East Timor: A Lesson in Why the Poorest Threaten the Powerful

Published on Global Research.ca, by John Pilger, April 5, 2012.

Milan Kundera’s truism, “the struggle of people against power is the struggle of memory against forgetting”, described East Timor. The day before I set out to film clandestinely there in 1993, I went to Stanfords map shop in London’s Covent Garden. “Timor?” said a hesitant sales assistant. We stood staring at shelves marked South East Asia. “Forgive me, where exactly is it?”  

After a search he came up with an old aeronautical map with blank areas stamped, “Relief Data Incomplete.” He had never been asked for East Timor, which is just north of Australia. Such was the silence that enveloped the Portuguese colony following its invasion and occupation by Indonesia in 1975. Yet, not even Pol Pot succeeded in killing, proportionally, as many Cambodians as the Indonesian dictator Suharto killed or starved in East Timor … //

… For many Timorese, their children malnourished and stunted, the democracy is notional. Years of bloody occupation, backed by Australia, Britain and the US, were followed by a relentless campaign of bullying by the Australian government to manoeuvre the tiny new nation out of its proper share of the seabed’s oil and gas revenue. Having refused to recognise the jurisdiction of the International Court of Justice and the Law of the Sea, Australia unilaterally changed the maritime boundary.

In 2006, a deal was finally signed, largely on Australia’s terms. Soon afterwards, Prime Minister Mari Alkitiri, a nationalist who had stood up to Canberra and opposed foreign interference and indebtedness to the World Bank, was effectively deposed in what he called an “attempted coup” by “outsiders”. Australia has “peace-keeping” troops based in East Timor and had trained his opponents. According to a leaked Australian Defence Department document, Australia’s “first objective” in East Timor is for its military to “seek access” so that it can exercise “influence over East Timor’s decision-making”. Of the two current presidential candidates is Taur Matan Rauk, a general and Canberra’s man who helped see off the troublesome Alkitiri.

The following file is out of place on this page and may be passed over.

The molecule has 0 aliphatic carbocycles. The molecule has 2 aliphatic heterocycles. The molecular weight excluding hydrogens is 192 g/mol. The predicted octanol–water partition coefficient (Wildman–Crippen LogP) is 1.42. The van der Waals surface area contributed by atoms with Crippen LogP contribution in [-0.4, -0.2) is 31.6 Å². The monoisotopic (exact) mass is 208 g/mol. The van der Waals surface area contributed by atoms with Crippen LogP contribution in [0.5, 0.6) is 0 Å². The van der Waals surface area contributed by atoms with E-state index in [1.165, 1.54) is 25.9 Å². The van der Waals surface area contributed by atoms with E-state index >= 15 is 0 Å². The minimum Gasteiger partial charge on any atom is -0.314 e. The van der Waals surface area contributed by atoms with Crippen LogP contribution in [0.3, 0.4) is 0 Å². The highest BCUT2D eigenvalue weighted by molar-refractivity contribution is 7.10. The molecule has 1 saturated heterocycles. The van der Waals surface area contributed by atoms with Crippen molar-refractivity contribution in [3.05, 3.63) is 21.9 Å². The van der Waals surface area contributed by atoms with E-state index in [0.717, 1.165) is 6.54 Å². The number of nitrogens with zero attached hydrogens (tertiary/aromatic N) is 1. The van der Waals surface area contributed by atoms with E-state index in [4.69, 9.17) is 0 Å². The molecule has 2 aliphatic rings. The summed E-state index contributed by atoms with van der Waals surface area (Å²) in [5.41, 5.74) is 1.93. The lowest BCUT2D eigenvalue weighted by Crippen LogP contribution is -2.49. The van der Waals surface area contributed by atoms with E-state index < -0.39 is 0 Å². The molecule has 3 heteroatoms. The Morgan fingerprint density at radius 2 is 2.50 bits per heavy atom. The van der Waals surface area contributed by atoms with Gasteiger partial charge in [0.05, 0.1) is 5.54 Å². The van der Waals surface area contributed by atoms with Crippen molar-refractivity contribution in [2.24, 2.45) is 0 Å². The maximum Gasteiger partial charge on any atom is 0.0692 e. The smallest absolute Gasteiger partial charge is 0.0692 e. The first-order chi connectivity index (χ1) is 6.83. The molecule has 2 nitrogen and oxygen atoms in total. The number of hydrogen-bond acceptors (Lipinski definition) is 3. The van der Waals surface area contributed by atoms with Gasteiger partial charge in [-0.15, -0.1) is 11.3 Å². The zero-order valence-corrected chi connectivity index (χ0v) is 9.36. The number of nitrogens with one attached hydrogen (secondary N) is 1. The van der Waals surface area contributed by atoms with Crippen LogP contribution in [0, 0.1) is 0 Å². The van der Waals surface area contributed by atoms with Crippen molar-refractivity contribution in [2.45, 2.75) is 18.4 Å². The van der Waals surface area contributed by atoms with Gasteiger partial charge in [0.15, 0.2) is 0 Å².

One independent little country astride lucrative natural resources and strategic sea lanes is of serious concern to the United States and its “deputy sheriff” in Canberra. (President George W. Bush actually promoted Australia to full sheriff). That largely explains why the Suharto regime required such devotion from its western sponsors. Washington’s enduring obsession in Asia is China, which today offers developing countries investment, skills and infrastructure in return for resources.

Visiting Australia last November, President Barack Obama issued another of his veiled threats to China and announced the establishment of a US Marines’ base in Darwin, just across the water from East Timor. He understands that small, impoverished countries can often present the greatest threat to predatory power, because if they cannot be intimidated and controlled, who can? (full text).

(For more information on John Pilger, visit his website at johnpilger.com. John Pilger is a frequent contributor to Global Research. Global Research Articles by John Pilger).

Link: KOSOVO’S “MAFIA STATE“: From Madeleine to Hillary: The US Secretary of State’s “Love Affair” with the KLA, on Global Research.ca, by Michel Chossudovsky, April 6, 2012.
More articles by Michel Chossudovsky.

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